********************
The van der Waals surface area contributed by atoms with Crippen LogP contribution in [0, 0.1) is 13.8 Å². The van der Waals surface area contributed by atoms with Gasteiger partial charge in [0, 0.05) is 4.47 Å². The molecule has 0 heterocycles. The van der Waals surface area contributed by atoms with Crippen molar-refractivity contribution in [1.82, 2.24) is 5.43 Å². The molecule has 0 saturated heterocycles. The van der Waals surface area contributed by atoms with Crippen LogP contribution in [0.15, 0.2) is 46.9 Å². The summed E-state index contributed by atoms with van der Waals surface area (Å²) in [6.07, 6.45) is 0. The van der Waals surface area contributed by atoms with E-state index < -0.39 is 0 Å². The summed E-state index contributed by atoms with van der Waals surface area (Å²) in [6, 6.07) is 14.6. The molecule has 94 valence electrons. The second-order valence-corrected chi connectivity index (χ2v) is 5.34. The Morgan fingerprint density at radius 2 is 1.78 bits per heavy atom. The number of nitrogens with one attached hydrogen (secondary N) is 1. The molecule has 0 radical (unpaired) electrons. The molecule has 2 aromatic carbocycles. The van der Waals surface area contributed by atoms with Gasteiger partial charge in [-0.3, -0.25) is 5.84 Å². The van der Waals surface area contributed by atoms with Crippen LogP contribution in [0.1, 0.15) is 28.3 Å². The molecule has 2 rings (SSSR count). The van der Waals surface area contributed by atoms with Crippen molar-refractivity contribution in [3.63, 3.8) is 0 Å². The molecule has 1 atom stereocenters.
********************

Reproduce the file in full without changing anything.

The van der Waals surface area contributed by atoms with Crippen LogP contribution in [0, 0.1) is 13.8 Å². The van der Waals surface area contributed by atoms with Gasteiger partial charge in [0, 0.05) is 4.47 Å². The molecule has 0 heterocycles. The van der Waals surface area contributed by atoms with Crippen molar-refractivity contribution in [1.82, 2.24) is 5.43 Å². The molecule has 0 saturated heterocycles. The van der Waals surface area contributed by atoms with Crippen LogP contribution in [0.15, 0.2) is 46.9 Å². The summed E-state index contributed by atoms with van der Waals surface area (Å²) in [6.07, 6.45) is 0. The van der Waals surface area contributed by atoms with E-state index < -0.39 is 0 Å². The summed E-state index contributed by atoms with van der Waals surface area (Å²) in [6, 6.07) is 14.6. The molecule has 94 valence electrons. The second-order valence-corrected chi connectivity index (χ2v) is 5.34. The Morgan fingerprint density at radius 2 is 1.78 bits per heavy atom. The number of nitrogens with one attached hydrogen (secondary N) is 1. The molecule has 0 radical (unpaired) electrons. The molecule has 2 aromatic carbocycles. The van der Waals surface area contributed by atoms with Gasteiger partial charge in [-0.3, -0.25) is 5.84 Å². The van der Waals surface area contributed by atoms with Crippen LogP contribution in [0.1, 0.15) is 28.3 Å². The molecule has 2 rings (SSSR count). The van der Waals surface area contributed by atoms with Crippen molar-refractivity contribution in [3.63, 3.8) is 0 Å². The molecule has 1 atom stereocenters.